Changes To United MileagePlus Explorer Card: Good Or Bad?

Starting on June 1, 2018, the United MileagePlus Explorer card underwent a major overhaul in which several benefits of the card were removed while others were added. The card still has the same price, $95 a year (with the fee waived the first year).  I’m surprised the card wasn’t relaunched, as that seems to be the recent trend, as seen with the new cards from IHG and Marriott. Undergoing major changes to the benefits offered, this United card is being branded as “New” on the Chase website and the card is now called the United Explorer instead of MileagePlus Explorer.

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Get REWARDED with the all-new UnitedSM Explorer Card

Chase and United decided instead to change the card’s benefits for all cardholders, giving a little more than a months notice. While I’ve already reviewed the card, I think it makes sense to look again and see if these changes make the card more or less valuable to United travelers.

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New Benefits

I try to look at the good side of things so let’s look at the new things that were added to the card:

  • Spending Category Bonuses – Previously, the MileagePlus Explorer card earned two miles per dollar for tickets purchased from United and all other spending earned one mile per dollar. The card still earns two miles for United tickets but now also earns two miles per dollar for restaurant purchases and for hotel accommodations purchased directly from the hotel.
  • Discounts – You now will receive a 25% credit back for purchases of food, beverages and Wi-Fi onboard United operated flights when paying for them with the Explorer card
  • Global Entry or TSA Pre✓ Credit – You will get a statement credit up to $100 once every four years to reimburse the application fee for either program when the fee is charged to the Explorer card.

Discontinued Benefits

There’s usually a price to pay for increased benefits. Here are the benefits of the card that were removed:

  • Price Protection and Return Protection – Both of these card benefits have been removed. Previously if you bought an item with the card and the price dropped, you could claim a refund from Chase. You could also put in a claim if a retailer refused to accept a return for an item purchased with your card. You no longer have either of these protections.
  • Trip Cancellation/Interruption – The maximum amount for these coverages have been decreased. You can now claim up to $1,500 for each covered person up to maximum of $6,000. Previously this coverage was $10,000 per occurrence with no restriction of a maximum per passenger.
  • Bonus Miles – Previously, if you spent $25,000 on the card in a calendar year, you’d receive a bonus 10,000 miles. This effectively meant you’d receive 35,000 miles for spending $25,000 or 1.4 miles per dollar spent. This benefit has been totally removed.

Benefits That Are Remaining The Same

Do The Changes Make The Card Better or Worse?

The addition of the bonus categories for dining and hotels is welcome and better than the sole bonus category for United tickets the card offered before. I can’t get too excited because Chase also offers the Sapphire Preferred card that pays two points per dollar for travel expenses (airfare, hotels, rental cars and more) and dining expenses. The cost of that card is the same $95 a year and points can be transferred from Ultimate Rewards to United. Since those points are more flexible, I can’t see choosing to spend on this card for those categories in favor of the Sapphire.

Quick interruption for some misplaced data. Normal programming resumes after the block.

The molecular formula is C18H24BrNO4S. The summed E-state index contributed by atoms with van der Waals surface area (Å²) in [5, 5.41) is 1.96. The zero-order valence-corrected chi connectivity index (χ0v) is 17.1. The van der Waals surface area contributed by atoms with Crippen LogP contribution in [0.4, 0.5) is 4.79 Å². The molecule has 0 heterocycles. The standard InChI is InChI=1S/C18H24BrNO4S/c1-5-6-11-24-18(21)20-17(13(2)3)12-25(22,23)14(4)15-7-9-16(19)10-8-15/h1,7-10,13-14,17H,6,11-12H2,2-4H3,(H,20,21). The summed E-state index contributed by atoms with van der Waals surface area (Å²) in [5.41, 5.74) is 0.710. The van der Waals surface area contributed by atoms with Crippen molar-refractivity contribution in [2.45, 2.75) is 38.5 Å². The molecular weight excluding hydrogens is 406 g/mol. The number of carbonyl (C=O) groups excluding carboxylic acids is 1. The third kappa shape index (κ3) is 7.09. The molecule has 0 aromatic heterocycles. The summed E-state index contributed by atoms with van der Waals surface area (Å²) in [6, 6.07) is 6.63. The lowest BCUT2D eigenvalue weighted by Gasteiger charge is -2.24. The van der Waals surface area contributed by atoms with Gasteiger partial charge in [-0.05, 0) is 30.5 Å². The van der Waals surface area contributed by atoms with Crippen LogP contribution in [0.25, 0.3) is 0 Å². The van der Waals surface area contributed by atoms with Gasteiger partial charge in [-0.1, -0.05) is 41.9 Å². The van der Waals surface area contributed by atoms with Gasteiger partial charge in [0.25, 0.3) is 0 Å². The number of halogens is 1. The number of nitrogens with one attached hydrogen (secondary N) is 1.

Providing 25% back on in-flight food, drink and Wi-Fi purchases is nice but how much will that really save you? It only brings them in line with American and Delta’s co-brand cards anyway. They all still fall behind the jetBlue card which offers 50% back on food and drink purchases but not on Wi-Fi, because that’s free on jetBlue.

The $100 credit for Global Entry or TSA Pre✓ is great and nice to see from a card that’s only $95 a year. But since you can only use it once every 4 years (and you’d only need to use it once every 5 years), that’s only worth $20-25 a year?

I did manage to spend $25,000 on this card in one year where we had a large amount of non-bonus category expenditures. Earning 1.4 miles per dollar was great as there are many uses for United miles, even if you’re not going to fly on United. Losing this benefit will make the card less valuable and ends up hurting those who used it the most.

The decrease of coverage from $10,000 to $1,500 for trip insurance is really significant if you used the card to book expensive tickets, once again hurting those who spent the most on the card.

I know that adding bonus categories will make this card more appealing to the general public. Everyone spends money on restaurants and hotels so this card must be great, right? Remember, you’re not the general public. You’re reading my website and an article with my thoughts on a credit card. You know there are better cards to use to pay for your restaurant and hotel expenditures. Now, I still think it’s a good idea to have this card if you fly on United. The benefits are good when you fly and it’s still one of the least expensive cards to provide primary coverage for rental car damages.

The reasons why it made sense for me to have the card haven’t changed. Getting priority boarding, a free checked bag, two club passes and access to additional award space on United along with the card having primary rental coverage made it worthwhile. Since we’ve decided against flying on United planes for the time being, the value just isn’t there for us anymore so I’m thinking about getting rid of it. But that’s what is best for us and as always, Your Mileage May Vary.

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